Are organisations to blame for workplace harassment?
A recent review has found clashing personalities may not be the cause of workplace harassment, which inspires the question – what or who is to blame?
According to the University of South Australia (UniSA), the organisation and its processes, rather than the people in it, could be a more significant contributor to workplace bullying. “Research shows workplace harassment is generally not an issue of personality conflicts but rather a reflection of the whole organisational system,” research leader Dr Michelle Tuckey explained in a March 3 media release.
The UniSA researchers conducted a review of current literature on the subject and found that 85 per cent of studies only collected information from one data source – most commonly the target of the behaviour. “We know a lot about the negative effects of harassment but in order to design better prevention initiatives, we need to discover more about the processes involved in harassment situations, as they play out over time, so that the best intervention points can be identified,” Dr Tuckey explained.
The UniSA study found that up to 12 per cent of employees may be affected by workplace bullying at any one time, which has inspired the researchers to call for further study of the role of the organisation in managing or contributing to workplace harassment. “Research looking into workplace harassment from multiple perspectives, such as witnesses and supervisors, will provide a better understanding of what factors are associated with workplace harassment,” Dr Tuckey said.
The same principle applies to those investigating workplace harassment or bullying within an organisation. For procedural fairness to be afforded to all parties involved, it is important that the investigator is impartial and provides the complainant(s) and respondent(s) the opportunity to participate. Gathering relevant documentation and interviewing witnesses where possible can also provide further evidence to give a workplace investigator a more broad and balanced view.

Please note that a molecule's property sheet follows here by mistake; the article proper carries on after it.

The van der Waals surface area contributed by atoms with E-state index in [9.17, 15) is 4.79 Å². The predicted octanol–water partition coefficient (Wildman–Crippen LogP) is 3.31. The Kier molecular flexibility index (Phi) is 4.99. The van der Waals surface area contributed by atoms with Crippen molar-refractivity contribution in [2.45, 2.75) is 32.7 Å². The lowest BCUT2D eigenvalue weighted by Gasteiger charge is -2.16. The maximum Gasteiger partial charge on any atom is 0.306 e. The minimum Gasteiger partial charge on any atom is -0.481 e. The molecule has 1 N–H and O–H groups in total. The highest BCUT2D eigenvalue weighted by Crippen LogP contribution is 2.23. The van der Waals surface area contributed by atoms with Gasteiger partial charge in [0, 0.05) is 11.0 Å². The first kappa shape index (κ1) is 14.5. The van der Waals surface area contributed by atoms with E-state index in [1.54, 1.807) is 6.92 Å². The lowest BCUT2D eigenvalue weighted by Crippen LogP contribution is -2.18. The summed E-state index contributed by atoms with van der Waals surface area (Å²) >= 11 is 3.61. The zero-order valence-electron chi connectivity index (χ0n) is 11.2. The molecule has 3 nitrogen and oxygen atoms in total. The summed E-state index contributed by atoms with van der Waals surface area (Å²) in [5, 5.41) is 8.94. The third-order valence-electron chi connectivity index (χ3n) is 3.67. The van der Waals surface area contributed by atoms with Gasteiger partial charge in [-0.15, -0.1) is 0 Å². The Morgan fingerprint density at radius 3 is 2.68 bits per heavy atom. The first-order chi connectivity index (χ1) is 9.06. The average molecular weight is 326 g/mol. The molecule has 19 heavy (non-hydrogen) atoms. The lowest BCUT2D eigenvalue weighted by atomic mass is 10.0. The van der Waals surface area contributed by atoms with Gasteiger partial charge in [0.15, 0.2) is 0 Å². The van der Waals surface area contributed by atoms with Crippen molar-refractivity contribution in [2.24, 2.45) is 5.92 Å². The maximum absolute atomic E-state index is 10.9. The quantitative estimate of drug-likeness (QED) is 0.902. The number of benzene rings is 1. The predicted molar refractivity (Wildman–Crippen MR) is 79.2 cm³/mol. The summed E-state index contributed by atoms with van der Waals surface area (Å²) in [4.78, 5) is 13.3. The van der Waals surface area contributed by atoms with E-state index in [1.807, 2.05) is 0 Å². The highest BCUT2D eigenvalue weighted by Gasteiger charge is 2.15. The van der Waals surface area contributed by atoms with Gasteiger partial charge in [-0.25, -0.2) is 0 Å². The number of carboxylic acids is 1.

For this reason it is imperative that organisations ensure anyone conducting an investigation internally receives workplace investigation officer training. Engaging an external provider may also be necessary where an internal investigator is not able to be suitably impartial or does not possess the level of skill or adequate time to undertake a thorough workplace investigation, such as when a matter is highly complex or involves senior management.
Dr Tuckey further noted that many organisations may not be getting the basics right, “Prevention needs to take place at a number of levels. Organisations must have a clear bullying and harassment policy, and clear channels for resolving conflict before it escalates.” Dr Tuckey also believes management should ensure the workplace culture supports an environment free of bullying. This includes providing anti bullying and harassment training to staff at all levels.